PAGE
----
Military accountability now: May, 2011 has been a marker of sorts in the civil-military discourse prevalent in Pakistan. Three events have left deep imprints on the Pakistani psyche across the political spectrum: the May 2nd operation to kill Osama Bin Laden, the daredevil attack by Islamic militants on the Naval base in Karachi — ostensibly with the collaboration of low rank officials — and the murder of Saleem Shehzad, a journalist who knew too much about the links between the Pakistan Army and Al Qaeda. In the latter case, the ISI has been named by an international human rights organisation as well as the apex body of Pakistani journalists as the alleged perpetrator of Shehzad’s abduction and torture prior to his brutal murder.
The capture of Osama Bin Laden from a garrison town, the military’s stated ignorance of OBL’s residence and hiding and inability to counter the US strike have led to an unprecedented debate in the national media and the political discourse. Right-wing television anchors known for their pro-military bias appear to have changed their stance with respect to the impregnability and holy-cow status of the Pakistan Army. The national newspapers have published bold analyses of the situation and questioned as to how the military could falter despite the extraordinary resources provided by the taxpayers.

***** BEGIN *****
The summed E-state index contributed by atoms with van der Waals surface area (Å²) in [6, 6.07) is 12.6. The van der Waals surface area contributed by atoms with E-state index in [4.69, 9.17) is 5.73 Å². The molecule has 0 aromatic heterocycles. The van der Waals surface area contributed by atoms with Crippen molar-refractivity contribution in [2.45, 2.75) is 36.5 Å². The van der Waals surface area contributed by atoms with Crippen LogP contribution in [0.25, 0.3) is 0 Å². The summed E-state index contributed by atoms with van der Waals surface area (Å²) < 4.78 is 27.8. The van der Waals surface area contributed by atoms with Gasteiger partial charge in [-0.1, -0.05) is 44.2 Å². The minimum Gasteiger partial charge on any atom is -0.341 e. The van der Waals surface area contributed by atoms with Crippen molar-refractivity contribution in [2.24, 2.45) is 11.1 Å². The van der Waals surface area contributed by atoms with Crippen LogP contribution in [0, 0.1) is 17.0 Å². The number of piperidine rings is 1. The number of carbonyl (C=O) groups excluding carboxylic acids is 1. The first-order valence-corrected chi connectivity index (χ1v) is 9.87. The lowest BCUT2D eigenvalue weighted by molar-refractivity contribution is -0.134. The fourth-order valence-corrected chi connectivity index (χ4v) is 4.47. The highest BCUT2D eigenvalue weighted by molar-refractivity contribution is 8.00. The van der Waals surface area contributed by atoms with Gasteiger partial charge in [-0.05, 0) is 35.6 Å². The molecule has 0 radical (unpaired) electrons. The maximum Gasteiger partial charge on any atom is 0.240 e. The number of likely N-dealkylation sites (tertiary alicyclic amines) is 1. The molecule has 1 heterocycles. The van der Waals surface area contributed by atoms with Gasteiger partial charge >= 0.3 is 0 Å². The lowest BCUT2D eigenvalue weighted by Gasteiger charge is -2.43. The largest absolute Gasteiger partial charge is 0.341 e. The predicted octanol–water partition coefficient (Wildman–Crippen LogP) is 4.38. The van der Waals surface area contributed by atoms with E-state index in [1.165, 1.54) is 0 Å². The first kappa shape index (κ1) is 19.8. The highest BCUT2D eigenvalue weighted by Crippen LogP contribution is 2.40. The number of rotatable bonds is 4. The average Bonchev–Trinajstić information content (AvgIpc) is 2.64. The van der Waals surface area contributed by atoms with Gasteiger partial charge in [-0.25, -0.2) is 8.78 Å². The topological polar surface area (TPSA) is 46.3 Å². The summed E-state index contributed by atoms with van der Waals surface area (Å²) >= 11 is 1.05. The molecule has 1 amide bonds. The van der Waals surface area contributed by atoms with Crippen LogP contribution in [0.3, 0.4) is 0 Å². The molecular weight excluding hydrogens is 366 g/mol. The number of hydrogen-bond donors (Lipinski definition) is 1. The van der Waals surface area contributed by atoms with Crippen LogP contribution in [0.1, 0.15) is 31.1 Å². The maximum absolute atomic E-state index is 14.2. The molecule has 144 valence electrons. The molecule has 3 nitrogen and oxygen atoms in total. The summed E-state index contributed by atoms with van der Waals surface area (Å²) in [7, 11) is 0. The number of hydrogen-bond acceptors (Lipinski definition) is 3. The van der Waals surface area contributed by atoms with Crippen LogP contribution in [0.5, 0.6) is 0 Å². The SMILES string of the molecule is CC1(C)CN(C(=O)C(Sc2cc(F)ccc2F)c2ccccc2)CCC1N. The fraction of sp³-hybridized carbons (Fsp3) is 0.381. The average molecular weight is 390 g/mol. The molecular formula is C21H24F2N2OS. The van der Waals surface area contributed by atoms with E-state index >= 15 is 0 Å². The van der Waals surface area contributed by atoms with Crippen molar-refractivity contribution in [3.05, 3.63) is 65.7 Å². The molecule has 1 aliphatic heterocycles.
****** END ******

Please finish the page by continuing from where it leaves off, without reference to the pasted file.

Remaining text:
Media power: Never in the history of Pakistan has the military received bad press, as is the case today. It may be a proverbial case of momentary anger, but a formidable debate in the mainstream media has emerged. This debate is taking place between three groups: first the ex-servicemen who are largely apologetic of military blunders an cite grand conspiracies hatched by the US to harm Pakistan; second, by the usual suspects from civil society getting increased airtime on the ‘free media’; and third, the major political parties which are divided on their strategy to tackle the military. For instance, Pakistan’s leading civil rights activist, Asma Jahangir, has made the boldest
remarks on the efficiency and competence of the army as an institution. Similarly, right-wingers, evidently cheated by the mighty machine they had been eulogising, are crying foul. The politicians are struggling to catch up with the analyst-industry created during thelast decade of media freedom.
PML-N versus PPP: PML-N leader Nawaz Sharif is aiming to seize the moment by leading a campaign calling for wide-ranging military accountability and its overgrown powers of policymaking. The PPP with greater stakes in the ‘system’ appears defensive and is doing the PR job for the sanctimonious national security institutions. It is too early to determine whether Nawaz Sharif is seeking a structural transformation of Pakistan’s governance culture or is merely hankering for acceptability within the power matrix. Similarly, it is not clear whether the PPP is reluctant to lead a campaign for military accountability, fearing that it may just fail like in the past.
Nevertheless, the third moment in 40 years has arrived which may result in a much-awaited rationalisation of civil-military relations in the country. It is neither feasible, nor advisable to pressurise an overly-engaged army on the eastern and western borders. At the same time, for the future of Pakistan, it is vital to reset the parameters of power and the manner in which it is exercised in Pakistan.
First published in The News on Sunday (Political Economy section, June 18, 2011)